There are an estimated one billion people in the world who live with some form of disability. Too often this means that they are denied fundamental human rights, including the opportunity to work. Unemployment means not only that persons with disabilities are unable to support themselves, but that society as a whole is denied the contributions of this group, the world’s largest minority.
Addressing this and other challenges facing persons with disabilities, the Fourth Session of the Conference of States Parties to the Convention on the Rights of Persons with Disabilities is currently taking place at UN Headquarters in New York. From 7 to 9 September, the Conference brings together human rights advocates, development practitioners and other stakeholders from Governments and civil society to discuss ways to improve the lives and well-being of persons with disabilities around the world.
The theme of this year’s Conference, “Enabling Development, Realizing the Rights of Persons with Disabilities” links the rights of persons with disabilities to the wider development goals of society. Enabling the abilities of all people is essential to reaching international development goals, and this means putting in place frameworks which remove barriers to employment and participation of persons with disabilities in society.
Daniela Bas, Director of the Division for Social Policy and Development within UN DESA, characterizes this as “a people-centered approach to disability and development.” Applied to policy, this means that priority is given to “programmes that will get us out of sheltered workshops and homes and into full-time employment,” explained Ronald Clive McCallum, Chair of the UN Committee on the Rights of Persons with Disabilities.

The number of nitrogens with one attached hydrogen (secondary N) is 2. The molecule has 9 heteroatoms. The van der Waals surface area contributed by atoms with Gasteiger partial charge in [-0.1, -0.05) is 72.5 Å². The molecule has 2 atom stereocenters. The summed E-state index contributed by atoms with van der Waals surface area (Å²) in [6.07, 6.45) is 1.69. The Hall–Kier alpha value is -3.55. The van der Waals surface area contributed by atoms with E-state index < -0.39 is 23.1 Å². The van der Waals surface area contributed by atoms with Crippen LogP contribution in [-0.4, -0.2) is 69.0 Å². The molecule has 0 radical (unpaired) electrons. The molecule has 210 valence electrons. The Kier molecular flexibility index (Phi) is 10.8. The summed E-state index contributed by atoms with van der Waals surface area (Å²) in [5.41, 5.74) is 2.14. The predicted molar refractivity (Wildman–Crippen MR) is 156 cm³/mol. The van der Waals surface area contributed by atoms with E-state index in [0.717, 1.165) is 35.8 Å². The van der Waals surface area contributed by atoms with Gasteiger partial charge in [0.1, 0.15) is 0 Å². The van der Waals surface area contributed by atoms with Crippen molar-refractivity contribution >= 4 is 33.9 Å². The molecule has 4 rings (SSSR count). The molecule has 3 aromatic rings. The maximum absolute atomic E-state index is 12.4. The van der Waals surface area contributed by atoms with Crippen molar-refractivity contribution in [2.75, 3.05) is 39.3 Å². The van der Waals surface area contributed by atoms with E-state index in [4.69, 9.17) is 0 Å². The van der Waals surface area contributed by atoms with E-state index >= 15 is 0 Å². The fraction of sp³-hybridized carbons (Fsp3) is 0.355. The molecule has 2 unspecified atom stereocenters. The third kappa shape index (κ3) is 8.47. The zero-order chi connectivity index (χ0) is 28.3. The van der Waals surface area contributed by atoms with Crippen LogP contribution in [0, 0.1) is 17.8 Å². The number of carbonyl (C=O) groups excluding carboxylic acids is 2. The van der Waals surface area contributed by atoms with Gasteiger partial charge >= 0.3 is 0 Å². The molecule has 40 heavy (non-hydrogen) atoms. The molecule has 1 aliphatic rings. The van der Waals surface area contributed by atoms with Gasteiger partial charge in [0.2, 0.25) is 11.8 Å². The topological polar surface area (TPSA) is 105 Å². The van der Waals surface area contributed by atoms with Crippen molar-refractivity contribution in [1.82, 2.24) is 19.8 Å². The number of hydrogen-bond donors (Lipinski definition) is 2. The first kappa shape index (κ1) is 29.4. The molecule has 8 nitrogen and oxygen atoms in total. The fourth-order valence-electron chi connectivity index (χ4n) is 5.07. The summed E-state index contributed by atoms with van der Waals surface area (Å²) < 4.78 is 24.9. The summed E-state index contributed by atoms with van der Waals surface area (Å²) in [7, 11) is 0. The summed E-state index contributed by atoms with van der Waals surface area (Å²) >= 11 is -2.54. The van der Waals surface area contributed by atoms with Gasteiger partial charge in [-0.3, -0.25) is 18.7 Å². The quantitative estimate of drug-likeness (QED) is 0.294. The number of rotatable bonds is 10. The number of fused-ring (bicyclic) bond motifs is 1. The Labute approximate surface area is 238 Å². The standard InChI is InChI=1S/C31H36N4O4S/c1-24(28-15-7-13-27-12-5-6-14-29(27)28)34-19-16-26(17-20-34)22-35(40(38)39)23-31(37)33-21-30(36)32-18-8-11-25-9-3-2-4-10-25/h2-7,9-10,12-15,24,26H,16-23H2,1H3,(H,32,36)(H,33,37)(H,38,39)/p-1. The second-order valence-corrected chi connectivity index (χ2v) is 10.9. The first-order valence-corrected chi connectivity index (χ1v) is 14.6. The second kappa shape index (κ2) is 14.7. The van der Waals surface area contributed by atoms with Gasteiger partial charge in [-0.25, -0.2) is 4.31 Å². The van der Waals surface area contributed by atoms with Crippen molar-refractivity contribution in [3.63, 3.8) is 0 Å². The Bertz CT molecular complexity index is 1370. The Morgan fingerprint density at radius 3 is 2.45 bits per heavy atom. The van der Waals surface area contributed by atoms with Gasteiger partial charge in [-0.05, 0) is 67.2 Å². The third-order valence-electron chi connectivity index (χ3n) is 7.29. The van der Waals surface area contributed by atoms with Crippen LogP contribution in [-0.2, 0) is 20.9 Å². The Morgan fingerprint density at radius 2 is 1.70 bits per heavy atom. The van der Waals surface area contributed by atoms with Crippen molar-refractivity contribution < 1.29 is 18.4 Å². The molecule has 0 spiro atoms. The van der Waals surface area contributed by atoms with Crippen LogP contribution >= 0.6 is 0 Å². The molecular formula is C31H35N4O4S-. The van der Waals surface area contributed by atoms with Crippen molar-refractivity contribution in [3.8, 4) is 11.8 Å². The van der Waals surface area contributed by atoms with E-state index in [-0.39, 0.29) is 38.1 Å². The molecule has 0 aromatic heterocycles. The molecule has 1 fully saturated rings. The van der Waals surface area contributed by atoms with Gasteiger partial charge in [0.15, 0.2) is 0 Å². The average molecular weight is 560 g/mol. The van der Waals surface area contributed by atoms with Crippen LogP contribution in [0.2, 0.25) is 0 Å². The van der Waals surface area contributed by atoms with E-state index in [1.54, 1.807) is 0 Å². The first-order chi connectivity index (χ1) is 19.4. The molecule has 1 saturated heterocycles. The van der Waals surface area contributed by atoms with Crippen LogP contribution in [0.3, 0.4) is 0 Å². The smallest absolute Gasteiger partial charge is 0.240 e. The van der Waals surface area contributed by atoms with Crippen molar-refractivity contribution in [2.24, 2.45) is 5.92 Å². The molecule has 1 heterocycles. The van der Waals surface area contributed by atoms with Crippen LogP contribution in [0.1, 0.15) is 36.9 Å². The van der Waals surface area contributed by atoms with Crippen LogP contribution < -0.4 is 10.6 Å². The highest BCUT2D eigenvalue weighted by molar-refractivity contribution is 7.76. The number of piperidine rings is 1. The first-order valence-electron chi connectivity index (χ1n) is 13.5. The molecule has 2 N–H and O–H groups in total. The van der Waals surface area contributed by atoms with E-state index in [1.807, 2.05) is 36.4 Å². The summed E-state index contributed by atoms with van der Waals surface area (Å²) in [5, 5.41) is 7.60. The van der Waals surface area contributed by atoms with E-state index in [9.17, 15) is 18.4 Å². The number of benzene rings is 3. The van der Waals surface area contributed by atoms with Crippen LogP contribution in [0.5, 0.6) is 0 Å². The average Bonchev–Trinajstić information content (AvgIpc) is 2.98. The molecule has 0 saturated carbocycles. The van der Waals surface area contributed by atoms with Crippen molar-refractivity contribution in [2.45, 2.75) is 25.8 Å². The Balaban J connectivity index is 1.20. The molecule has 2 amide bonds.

This perspective highlights how the Convention must be brought to bear on the day to day circumstances of persons with disabilities. Supporting participation in political and public life and the right to employment, the Convention, which has been ratified by 103 States and signed by 149 countries, is not an end in itself.
UN Deputy Secretary-General Asha-Rose Migiro, opening the conference, argued that while the Convention was a significant step, much is yet be done: “Far too many are denied the rights the Convention is supposed to guarantee. As long as they are denied those rights, we cannot rest,” she stated.
The Conference is part of the continuing efforts to advance the rights of persons with disabilities. Ms. Migiro summed up the challenge, pointing out that we must all continue to work to allow persons with disabilities to “fully realize their rights, so that our shared society can enjoy a better future.”